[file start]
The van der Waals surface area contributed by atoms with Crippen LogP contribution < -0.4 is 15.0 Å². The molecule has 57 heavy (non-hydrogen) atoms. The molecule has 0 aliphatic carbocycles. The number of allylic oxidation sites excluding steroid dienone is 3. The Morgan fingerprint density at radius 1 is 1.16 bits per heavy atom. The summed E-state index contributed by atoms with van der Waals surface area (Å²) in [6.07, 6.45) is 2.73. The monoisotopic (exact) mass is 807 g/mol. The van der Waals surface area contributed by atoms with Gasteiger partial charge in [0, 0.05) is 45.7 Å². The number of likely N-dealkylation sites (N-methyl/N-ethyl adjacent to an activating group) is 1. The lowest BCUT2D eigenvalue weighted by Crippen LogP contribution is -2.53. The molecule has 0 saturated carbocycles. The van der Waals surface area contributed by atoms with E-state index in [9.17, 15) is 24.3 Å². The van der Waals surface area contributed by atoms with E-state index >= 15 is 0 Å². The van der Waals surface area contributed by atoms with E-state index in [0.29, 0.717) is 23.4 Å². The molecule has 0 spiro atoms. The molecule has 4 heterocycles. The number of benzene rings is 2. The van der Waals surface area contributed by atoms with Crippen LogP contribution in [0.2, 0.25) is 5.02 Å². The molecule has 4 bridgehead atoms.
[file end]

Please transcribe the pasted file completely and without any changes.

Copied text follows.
The van der Waals surface area contributed by atoms with Crippen LogP contribution < -0.4 is 15.0 Å². The molecule has 57 heavy (non-hydrogen) atoms. The molecule has 0 aliphatic carbocycles. The number of allylic oxidation sites excluding steroid dienone is 3. The Morgan fingerprint density at radius 1 is 1.16 bits per heavy atom. The summed E-state index contributed by atoms with van der Waals surface area (Å²) in [6.07, 6.45) is 2.73. The monoisotopic (exact) mass is 807 g/mol. The van der Waals surface area contributed by atoms with Gasteiger partial charge in [0, 0.05) is 45.7 Å². The number of likely N-dealkylation sites (N-methyl/N-ethyl adjacent to an activating group) is 1. The lowest BCUT2D eigenvalue weighted by Crippen LogP contribution is -2.53. The molecule has 0 saturated carbocycles. The van der Waals surface area contributed by atoms with E-state index in [9.17, 15) is 24.3 Å². The van der Waals surface area contributed by atoms with E-state index >= 15 is 0 Å². The van der Waals surface area contributed by atoms with E-state index in [0.29, 0.717) is 23.4 Å². The molecule has 0 spiro atoms. The molecule has 4 heterocycles. The number of benzene rings is 2. The van der Waals surface area contributed by atoms with Crippen LogP contribution in [0.2, 0.25) is 5.02 Å². The molecule has 4 bridgehead atoms.